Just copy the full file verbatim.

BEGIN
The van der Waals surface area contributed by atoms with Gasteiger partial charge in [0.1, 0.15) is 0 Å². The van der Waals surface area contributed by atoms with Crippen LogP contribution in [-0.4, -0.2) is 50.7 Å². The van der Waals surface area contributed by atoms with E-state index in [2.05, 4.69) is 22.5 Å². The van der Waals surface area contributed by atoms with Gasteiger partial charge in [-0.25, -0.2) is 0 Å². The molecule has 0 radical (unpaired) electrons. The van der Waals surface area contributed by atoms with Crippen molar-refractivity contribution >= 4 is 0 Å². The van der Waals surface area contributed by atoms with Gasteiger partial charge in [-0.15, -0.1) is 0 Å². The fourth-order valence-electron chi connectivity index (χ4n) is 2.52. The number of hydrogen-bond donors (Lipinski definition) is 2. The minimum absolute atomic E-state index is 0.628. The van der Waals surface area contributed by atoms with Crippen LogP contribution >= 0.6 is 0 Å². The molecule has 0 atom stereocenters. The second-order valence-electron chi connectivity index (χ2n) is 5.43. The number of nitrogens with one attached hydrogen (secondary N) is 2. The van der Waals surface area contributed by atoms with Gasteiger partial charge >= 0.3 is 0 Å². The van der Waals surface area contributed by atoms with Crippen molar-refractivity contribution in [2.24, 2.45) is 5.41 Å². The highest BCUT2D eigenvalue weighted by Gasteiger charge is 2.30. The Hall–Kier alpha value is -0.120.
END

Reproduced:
The van der Waals surface area contributed by atoms with Gasteiger partial charge in [0.1, 0.15) is 0 Å². The van der Waals surface area contributed by atoms with Crippen LogP contribution in [-0.4, -0.2) is 50.7 Å². The van der Waals surface area contributed by atoms with E-state index in [2.05, 4.69) is 22.5 Å². The van der Waals surface area contributed by atoms with Gasteiger partial charge in [-0.25, -0.2) is 0 Å². The molecule has 0 radical (unpaired) electrons. The van der Waals surface area contributed by atoms with Crippen molar-refractivity contribution >= 4 is 0 Å². The van der Waals surface area contributed by atoms with Gasteiger partial charge in [-0.15, -0.1) is 0 Å². The fourth-order valence-electron chi connectivity index (χ4n) is 2.52. The number of hydrogen-bond donors (Lipinski definition) is 2. The minimum absolute atomic E-state index is 0.628. The van der Waals surface area contributed by atoms with Crippen LogP contribution >= 0.6 is 0 Å². The molecule has 0 atom stereocenters. The second-order valence-electron chi connectivity index (χ2n) is 5.43. The number of nitrogens with one attached hydrogen (secondary N) is 2. The van der Waals surface area contributed by atoms with Gasteiger partial charge >= 0.3 is 0 Å². The van der Waals surface area contributed by atoms with Crippen molar-refractivity contribution in [2.24, 2.45) is 5.41 Å². The highest BCUT2D eigenvalue weighted by Gasteiger charge is 2.30. The Hall–Kier alpha value is -0.120.